Veganism is usually covered in the media when something sensational happens and, more often than not, it is misrepresented and disparaged. Last week was no exception as the media covered the resignation by William Sitwell, editor of Waitrose Magazine, for his email response to a journalist’s pitch to do a series on plant food in which he suggested instead a series “on killing vegans, one by one. Ways to trap them? How to interrogate them properly? Expose their hypocrisy? Force-feed them meat? Make them eat steak and drink red wine?”
I was invited to discuss this on the Sean O’Rourke show on RTE radio, alongside Tom Doorley, Restaurant Critic and Food Journalist.
Defense Mechanisms and Misrepresentation of Veganism in the Media
Sitwell was not asked to resign because of the ethical views of Waitrose. He was asked to resign because he offended the growing consumer demand for plant food that Waitrose caters for and profits from.
But the case is a useful context in which to examine the more important issue of why vegans are vegan, and how our non-violent philosophy is represented by the media and received by the public.
Had I been Sitwell’s employer I might not have fired him without first giving him the opportunity to educate himself on what veganism is. He was merely exhibiting an all too familiar defense mechanism that is characteristic of those who feel uncomfortable when confronted with the fact that what they call food was once part of a living, feeling being who was not all that different from the family dog or cat; indeed, not all that different from us; someone who did not want to die and who died unnecessarily.
These defense mechanisms take various forms ranging from ridicule and humour, denial of the true meaning of veganism, and disparagement of vegans and how they live.
The media representation of veganism as a diet, and moreover as a restrictive diet that can only be adhered to by ‘extremists’, ‘militants’ and ‘purists’ who can put up with eating a limited, tasteless number of foods, is outdated. It is a serious belief and it is a way of living that is easy, enjoyable and potentially has many incidental benefits for the environment and our health. We all need to change how we live because of our impact on other lives, human and non-human, as well as on the very earth on which we all depend for survival. The recent UN report on Climate Change is testament to this fact. The media has a responsibility to accurately represent veganism and provide members of the public with information that they are entitled to know and have a responsibility to act on.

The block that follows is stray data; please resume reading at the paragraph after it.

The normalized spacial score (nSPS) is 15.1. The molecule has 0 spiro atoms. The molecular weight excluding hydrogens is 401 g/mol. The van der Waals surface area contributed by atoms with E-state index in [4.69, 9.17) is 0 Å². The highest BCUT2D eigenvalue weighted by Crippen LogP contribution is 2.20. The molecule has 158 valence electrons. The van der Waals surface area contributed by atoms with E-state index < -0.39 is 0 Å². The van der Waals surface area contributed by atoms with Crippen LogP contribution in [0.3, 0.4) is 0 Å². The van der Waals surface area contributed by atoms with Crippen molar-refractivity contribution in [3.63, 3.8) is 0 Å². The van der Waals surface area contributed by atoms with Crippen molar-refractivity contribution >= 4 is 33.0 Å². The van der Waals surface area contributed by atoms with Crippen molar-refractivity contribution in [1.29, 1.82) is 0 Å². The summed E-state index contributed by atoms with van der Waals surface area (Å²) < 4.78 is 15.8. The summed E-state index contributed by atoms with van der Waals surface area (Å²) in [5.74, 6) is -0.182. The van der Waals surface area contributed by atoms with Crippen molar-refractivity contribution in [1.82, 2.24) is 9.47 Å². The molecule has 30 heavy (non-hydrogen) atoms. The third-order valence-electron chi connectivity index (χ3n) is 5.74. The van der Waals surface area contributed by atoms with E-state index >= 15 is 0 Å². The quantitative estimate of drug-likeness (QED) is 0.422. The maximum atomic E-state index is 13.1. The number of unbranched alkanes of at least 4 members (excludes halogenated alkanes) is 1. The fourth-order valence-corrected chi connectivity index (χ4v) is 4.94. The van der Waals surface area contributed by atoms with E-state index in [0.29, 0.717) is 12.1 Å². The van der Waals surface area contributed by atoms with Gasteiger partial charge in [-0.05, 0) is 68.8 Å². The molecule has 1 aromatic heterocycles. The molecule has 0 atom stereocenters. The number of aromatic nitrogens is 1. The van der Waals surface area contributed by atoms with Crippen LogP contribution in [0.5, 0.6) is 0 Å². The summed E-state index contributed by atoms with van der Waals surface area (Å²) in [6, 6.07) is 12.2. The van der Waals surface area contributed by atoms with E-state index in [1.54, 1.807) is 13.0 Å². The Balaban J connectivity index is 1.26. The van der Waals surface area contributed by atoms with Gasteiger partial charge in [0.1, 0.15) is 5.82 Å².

Veganism as a Moral Conviction Protected by Law
I was very glad of the opportunity afforded to Go Vegan World this morning by the Sean O’Rourke show to be able to define veganism accurately and to highlight that this belief is serious, cogent, and an important part of human life that is worthy of consideration and respect. It is not something trivial or a choice that has no impact on others such as which coat we wear to work, and it is not something we engage in part time, or try out temporarily and then give up.
Prior to going on the show, I had a look at Tom Doorley’s Twitter page and noticed that he retweeted the following by Giles Coren who expressed ‘great sympathy for William Sitwell’:
Giles Coren : “It was a stupid email but should not be a career-ender. Vegans are not a race or a gender or a sexual orientation or a differently-abled group. They just choose to eat plants.”
This exemplifies the gross misunderstanding of veganism for the serious, rational, logical, weighty moral issue that it is. This lack of knowledge is no reflection on either Tom Doorley or Giles Coren as individuals. It is part of the general misrepresentation of veganism. Indeed, it is even more understandable when people who describe themselves as vegan also misrepresent veganism as a diet or something pertaining to animal welfare, something that is evident in Ms Williams’ email to Sitwell.
However, if any other minority group were referred to in the disparaging way that Sitwell wrote about vegans, we would understand the furore and his resignation.
Many people are not aware that veganism is a protected philosophical belief. Vegans, whose lifestyle is motivated by the recognition of animal sentience and the rights of other animals not to be used and killed unnecessarily, have the right to their express their belief and to live in accordance with it, a right that is protected by International and European Human Rights and Equality legislation. It is unlawful and wrong to discriminate against or disadvantage vegans because they hold this right. It is unlawful whether or not the intention is deliberate.
Accurate Representation of Veganism
We all have a responsibility to educate ourselves about veganism and to accurately represent it because it is not our own rights that we are advocating for here. We are advocating for the rights of other animals who have the same senses as us, who feel pain when we hurt them, who are not our property despite their status in law, animals who have an interest in their own lives and a right to live. We have a responsibility to advocate accurately and effectively for them so that vegans are no longer a minority and the majority live in accordance with the belief that it is as unacceptable to eat, wear, experiment on and otherwise harm and kill cows, pigs, chickens, sheep and fishes and other animals, as it is to harm and kill the family cat or dog, or each other.
You can listen to a playback of the show here.